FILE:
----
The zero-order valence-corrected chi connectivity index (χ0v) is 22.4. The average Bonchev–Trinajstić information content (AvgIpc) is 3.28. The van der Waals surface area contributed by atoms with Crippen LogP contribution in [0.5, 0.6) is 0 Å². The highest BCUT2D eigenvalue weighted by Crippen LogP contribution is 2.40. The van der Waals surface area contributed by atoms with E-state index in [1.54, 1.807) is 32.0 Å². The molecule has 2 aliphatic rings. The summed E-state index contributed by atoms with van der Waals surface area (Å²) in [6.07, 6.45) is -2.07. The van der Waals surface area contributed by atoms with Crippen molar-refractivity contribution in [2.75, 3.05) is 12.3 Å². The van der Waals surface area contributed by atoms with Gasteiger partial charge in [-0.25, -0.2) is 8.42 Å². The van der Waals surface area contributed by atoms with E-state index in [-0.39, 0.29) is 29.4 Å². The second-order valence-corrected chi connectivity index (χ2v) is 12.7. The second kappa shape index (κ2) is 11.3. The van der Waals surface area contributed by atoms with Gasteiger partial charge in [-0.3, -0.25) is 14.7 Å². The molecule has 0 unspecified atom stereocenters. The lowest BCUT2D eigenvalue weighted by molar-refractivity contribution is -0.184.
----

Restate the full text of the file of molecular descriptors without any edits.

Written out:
The zero-order valence-corrected chi connectivity index (χ0v) is 22.4. The average Bonchev–Trinajstić information content (AvgIpc) is 3.28. The van der Waals surface area contributed by atoms with Crippen LogP contribution in [0.5, 0.6) is 0 Å². The highest BCUT2D eigenvalue weighted by Crippen LogP contribution is 2.40. The van der Waals surface area contributed by atoms with E-state index in [1.54, 1.807) is 32.0 Å². The molecule has 2 aliphatic rings. The summed E-state index contributed by atoms with van der Waals surface area (Å²) in [6.07, 6.45) is -2.07. The van der Waals surface area contributed by atoms with Crippen molar-refractivity contribution in [2.75, 3.05) is 12.3 Å². The van der Waals surface area contributed by atoms with Gasteiger partial charge in [-0.25, -0.2) is 8.42 Å². The van der Waals surface area contributed by atoms with E-state index in [-0.39, 0.29) is 29.4 Å². The second-order valence-corrected chi connectivity index (χ2v) is 12.7. The second kappa shape index (κ2) is 11.3. The van der Waals surface area contributed by atoms with Gasteiger partial charge in [-0.3, -0.25) is 14.7 Å². The molecule has 0 unspecified atom stereocenters. The lowest BCUT2D eigenvalue weighted by molar-refractivity contribution is -0.184.